Forecasters Taking a Second Stab at Hurricane Season
By nature, forecasts — of any type — are fluid. Much like the weather in many places, just wait a few minutes. It can and likely will change. While it took a little longer than a few minutes in this case, the newly updated 2018 Atlantic hurricane season forecast has a significantly different look compared to when it was released three months ago.
In early April, noted Colorado State University Climatologist Phil Klotzbach presented his team’s Extended Range Forecast, which called for above-average activity in the Atlantic basin (14 named storms; 7 hurricanes, 3 of which turning major). This came as unwelcome news for many still recovering from what was a historic 2017 campaign that featured the likes of Harvey, Irma, and Maria – to name a few.
Klotzbach’s revised outlook predicts a different scenario playing out. According to the new report, he writes: “We have decreased our forecast and now believe that 2018 will have below-average activity. The tropical and subtropical Atlantic is currently much colder than normal, and the odds of a weak El Niño developing in the next several months have increased.”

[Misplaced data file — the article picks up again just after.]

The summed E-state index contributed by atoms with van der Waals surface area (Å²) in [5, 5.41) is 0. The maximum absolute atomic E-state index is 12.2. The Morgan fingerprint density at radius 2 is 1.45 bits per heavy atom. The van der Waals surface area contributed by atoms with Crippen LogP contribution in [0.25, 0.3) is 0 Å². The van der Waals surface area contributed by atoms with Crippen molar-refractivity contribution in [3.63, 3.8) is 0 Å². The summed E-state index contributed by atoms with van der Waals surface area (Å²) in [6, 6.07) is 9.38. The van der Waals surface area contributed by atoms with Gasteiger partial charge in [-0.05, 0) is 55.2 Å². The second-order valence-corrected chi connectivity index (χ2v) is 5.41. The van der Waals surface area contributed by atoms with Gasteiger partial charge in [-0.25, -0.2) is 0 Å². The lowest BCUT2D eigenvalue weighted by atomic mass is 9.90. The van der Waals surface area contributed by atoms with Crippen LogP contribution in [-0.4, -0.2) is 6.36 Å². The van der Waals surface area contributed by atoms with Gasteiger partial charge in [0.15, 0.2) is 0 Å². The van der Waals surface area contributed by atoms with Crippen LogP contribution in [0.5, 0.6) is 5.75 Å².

Specifically, the updated numbers are now calling for 11 named storms; 4 hurricanes; and 1 major. Despite the tempered forecast, the threat still exists. And there’s plenty of time for conditions to modify. For example, the 1992 hurricane season got off to an extremely sluggish start, with its first named storm not coming until mid-August. That storm turned out to be Andrew. The Category 5 monster will go down as one of the most infamous for the U.S. and South Florida in particular.
[Updated July 6] Since Klotzbach’s revised forecast was released earlier this week, the tropics have stirred from slumber. The second named storm of the young season has formed in the south-central Atlantic. Beryl, which quickly ramped up from a tropical depression into a Category 1 hurricane, is expected to move west/northwest toward the Caribbean Sea and weaken before it reaches land. Of course, forecasters will be watching and providing updates as we go.